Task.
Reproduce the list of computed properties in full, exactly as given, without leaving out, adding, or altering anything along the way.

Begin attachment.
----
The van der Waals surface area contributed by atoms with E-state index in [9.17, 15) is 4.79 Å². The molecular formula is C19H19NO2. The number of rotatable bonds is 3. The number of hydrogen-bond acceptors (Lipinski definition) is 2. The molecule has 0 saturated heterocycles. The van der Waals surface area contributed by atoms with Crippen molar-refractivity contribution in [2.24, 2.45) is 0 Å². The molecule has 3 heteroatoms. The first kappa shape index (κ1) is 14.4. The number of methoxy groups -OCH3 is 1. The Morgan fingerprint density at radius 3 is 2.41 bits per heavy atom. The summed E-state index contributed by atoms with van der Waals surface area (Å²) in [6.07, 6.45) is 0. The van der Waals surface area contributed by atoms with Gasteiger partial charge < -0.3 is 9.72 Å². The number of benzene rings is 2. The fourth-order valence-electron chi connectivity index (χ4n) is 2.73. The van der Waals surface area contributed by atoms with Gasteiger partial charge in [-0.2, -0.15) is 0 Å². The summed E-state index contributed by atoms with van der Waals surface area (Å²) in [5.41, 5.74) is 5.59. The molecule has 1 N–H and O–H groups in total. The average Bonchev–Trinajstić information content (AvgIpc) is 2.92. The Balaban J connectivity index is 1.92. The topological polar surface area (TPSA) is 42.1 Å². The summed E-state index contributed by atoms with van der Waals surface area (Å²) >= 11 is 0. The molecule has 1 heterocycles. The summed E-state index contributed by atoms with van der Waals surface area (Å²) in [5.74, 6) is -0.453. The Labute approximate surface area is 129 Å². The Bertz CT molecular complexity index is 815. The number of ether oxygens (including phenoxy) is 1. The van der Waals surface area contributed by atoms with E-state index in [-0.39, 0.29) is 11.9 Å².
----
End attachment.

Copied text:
The van der Waals surface area contributed by atoms with E-state index in [9.17, 15) is 4.79 Å². The molecular formula is C19H19NO2. The number of rotatable bonds is 3. The number of hydrogen-bond acceptors (Lipinski definition) is 2. The molecule has 0 saturated heterocycles. The van der Waals surface area contributed by atoms with Crippen molar-refractivity contribution in [2.24, 2.45) is 0 Å². The molecule has 3 heteroatoms. The first kappa shape index (κ1) is 14.4. The number of methoxy groups -OCH3 is 1. The Morgan fingerprint density at radius 3 is 2.41 bits per heavy atom. The summed E-state index contributed by atoms with van der Waals surface area (Å²) in [6.07, 6.45) is 0. The van der Waals surface area contributed by atoms with Gasteiger partial charge < -0.3 is 9.72 Å². The number of benzene rings is 2. The fourth-order valence-electron chi connectivity index (χ4n) is 2.73. The van der Waals surface area contributed by atoms with Gasteiger partial charge in [-0.2, -0.15) is 0 Å². The summed E-state index contributed by atoms with van der Waals surface area (Å²) in [5.41, 5.74) is 5.59. The molecule has 1 N–H and O–H groups in total. The average Bonchev–Trinajstić information content (AvgIpc) is 2.92. The Balaban J connectivity index is 1.92. The topological polar surface area (TPSA) is 42.1 Å². The summed E-state index contributed by atoms with van der Waals surface area (Å²) >= 11 is 0. The molecule has 1 heterocycles. The summed E-state index contributed by atoms with van der Waals surface area (Å²) in [5.74, 6) is -0.453. The Labute approximate surface area is 129 Å². The Bertz CT molecular complexity index is 815. The number of ether oxygens (including phenoxy) is 1. The van der Waals surface area contributed by atoms with E-state index in [-0.39, 0.29) is 11.9 Å².